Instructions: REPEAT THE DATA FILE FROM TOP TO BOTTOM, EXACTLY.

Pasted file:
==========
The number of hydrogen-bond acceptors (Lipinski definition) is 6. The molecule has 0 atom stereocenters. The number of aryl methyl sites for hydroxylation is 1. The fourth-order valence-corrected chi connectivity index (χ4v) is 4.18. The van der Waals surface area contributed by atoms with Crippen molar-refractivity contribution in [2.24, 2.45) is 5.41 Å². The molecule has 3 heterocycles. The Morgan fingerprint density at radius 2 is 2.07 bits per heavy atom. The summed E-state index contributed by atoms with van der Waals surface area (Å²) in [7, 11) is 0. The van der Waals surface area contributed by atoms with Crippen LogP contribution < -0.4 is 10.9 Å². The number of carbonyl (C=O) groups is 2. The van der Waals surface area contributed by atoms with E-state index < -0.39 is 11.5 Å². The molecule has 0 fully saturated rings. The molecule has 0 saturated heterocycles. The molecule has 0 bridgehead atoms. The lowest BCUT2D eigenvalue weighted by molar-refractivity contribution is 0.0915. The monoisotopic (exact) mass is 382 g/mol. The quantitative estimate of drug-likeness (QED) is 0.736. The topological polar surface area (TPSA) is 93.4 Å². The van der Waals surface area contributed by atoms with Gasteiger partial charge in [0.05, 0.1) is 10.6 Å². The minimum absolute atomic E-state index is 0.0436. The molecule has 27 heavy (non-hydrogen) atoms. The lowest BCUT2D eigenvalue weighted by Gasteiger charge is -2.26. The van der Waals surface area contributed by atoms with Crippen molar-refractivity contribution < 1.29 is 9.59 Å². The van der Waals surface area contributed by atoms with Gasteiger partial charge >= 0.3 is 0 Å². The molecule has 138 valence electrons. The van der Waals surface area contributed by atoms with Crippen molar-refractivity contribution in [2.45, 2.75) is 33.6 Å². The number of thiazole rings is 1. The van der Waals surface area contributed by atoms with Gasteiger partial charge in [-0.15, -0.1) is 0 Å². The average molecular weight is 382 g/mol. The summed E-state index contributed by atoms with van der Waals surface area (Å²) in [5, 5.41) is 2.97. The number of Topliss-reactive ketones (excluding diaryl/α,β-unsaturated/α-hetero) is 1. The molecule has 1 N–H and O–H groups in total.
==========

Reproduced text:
The number of hydrogen-bond acceptors (Lipinski definition) is 6. The molecule has 0 atom stereocenters. The number of aryl methyl sites for hydroxylation is 1. The fourth-order valence-corrected chi connectivity index (χ4v) is 4.18. The van der Waals surface area contributed by atoms with Crippen molar-refractivity contribution in [2.24, 2.45) is 5.41 Å². The molecule has 3 heterocycles. The Morgan fingerprint density at radius 2 is 2.07 bits per heavy atom. The summed E-state index contributed by atoms with van der Waals surface area (Å²) in [7, 11) is 0. The van der Waals surface area contributed by atoms with Crippen LogP contribution < -0.4 is 10.9 Å². The number of carbonyl (C=O) groups is 2. The van der Waals surface area contributed by atoms with E-state index < -0.39 is 11.5 Å². The molecule has 0 fully saturated rings. The molecule has 0 saturated heterocycles. The molecule has 0 bridgehead atoms. The lowest BCUT2D eigenvalue weighted by molar-refractivity contribution is 0.0915. The monoisotopic (exact) mass is 382 g/mol. The quantitative estimate of drug-likeness (QED) is 0.736. The topological polar surface area (TPSA) is 93.4 Å². The van der Waals surface area contributed by atoms with Gasteiger partial charge in [0.05, 0.1) is 10.6 Å². The minimum absolute atomic E-state index is 0.0436. The molecule has 27 heavy (non-hydrogen) atoms. The lowest BCUT2D eigenvalue weighted by Gasteiger charge is -2.26. The van der Waals surface area contributed by atoms with Crippen molar-refractivity contribution < 1.29 is 9.59 Å². The van der Waals surface area contributed by atoms with Gasteiger partial charge >= 0.3 is 0 Å². The molecule has 138 valence electrons. The van der Waals surface area contributed by atoms with Crippen molar-refractivity contribution in [2.45, 2.75) is 33.6 Å². The number of thiazole rings is 1. The van der Waals surface area contributed by atoms with Gasteiger partial charge in [-0.15, -0.1) is 0 Å². The average molecular weight is 382 g/mol. The summed E-state index contributed by atoms with van der Waals surface area (Å²) in [5, 5.41) is 2.97. The number of Topliss-reactive ketones (excluding diaryl/α,β-unsaturated/α-hetero) is 1. The molecule has 1 N–H and O–H groups in total.